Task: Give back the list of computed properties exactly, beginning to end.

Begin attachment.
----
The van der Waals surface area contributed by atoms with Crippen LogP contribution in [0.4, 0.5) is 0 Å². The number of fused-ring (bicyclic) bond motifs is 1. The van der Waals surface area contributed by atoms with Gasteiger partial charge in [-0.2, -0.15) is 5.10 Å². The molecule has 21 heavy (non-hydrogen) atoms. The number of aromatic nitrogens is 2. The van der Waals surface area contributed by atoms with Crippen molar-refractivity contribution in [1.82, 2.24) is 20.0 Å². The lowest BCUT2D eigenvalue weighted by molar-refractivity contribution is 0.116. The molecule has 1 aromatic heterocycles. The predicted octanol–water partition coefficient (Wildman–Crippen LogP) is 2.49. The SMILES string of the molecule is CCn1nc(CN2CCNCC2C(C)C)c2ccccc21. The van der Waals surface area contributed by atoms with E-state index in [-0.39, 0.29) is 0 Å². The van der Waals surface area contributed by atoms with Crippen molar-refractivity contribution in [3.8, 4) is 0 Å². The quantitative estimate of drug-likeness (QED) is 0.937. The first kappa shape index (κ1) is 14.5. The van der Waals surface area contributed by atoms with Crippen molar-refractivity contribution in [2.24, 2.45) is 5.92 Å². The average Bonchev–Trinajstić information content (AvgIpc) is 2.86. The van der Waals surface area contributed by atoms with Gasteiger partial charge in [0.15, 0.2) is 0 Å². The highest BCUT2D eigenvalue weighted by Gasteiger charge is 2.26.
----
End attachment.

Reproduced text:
The van der Waals surface area contributed by atoms with Crippen LogP contribution in [0.4, 0.5) is 0 Å². The number of fused-ring (bicyclic) bond motifs is 1. The van der Waals surface area contributed by atoms with Gasteiger partial charge in [-0.2, -0.15) is 5.10 Å². The molecule has 21 heavy (non-hydrogen) atoms. The number of aromatic nitrogens is 2. The van der Waals surface area contributed by atoms with Crippen molar-refractivity contribution in [1.82, 2.24) is 20.0 Å². The lowest BCUT2D eigenvalue weighted by molar-refractivity contribution is 0.116. The molecule has 1 aromatic heterocycles. The predicted octanol–water partition coefficient (Wildman–Crippen LogP) is 2.49. The SMILES string of the molecule is CCn1nc(CN2CCNCC2C(C)C)c2ccccc21. The van der Waals surface area contributed by atoms with E-state index in [-0.39, 0.29) is 0 Å². The van der Waals surface area contributed by atoms with Crippen molar-refractivity contribution in [3.8, 4) is 0 Å². The quantitative estimate of drug-likeness (QED) is 0.937. The first kappa shape index (κ1) is 14.5. The van der Waals surface area contributed by atoms with Crippen molar-refractivity contribution in [2.24, 2.45) is 5.92 Å². The average Bonchev–Trinajstić information content (AvgIpc) is 2.86. The van der Waals surface area contributed by atoms with Gasteiger partial charge in [0.15, 0.2) is 0 Å². The highest BCUT2D eigenvalue weighted by Gasteiger charge is 2.26.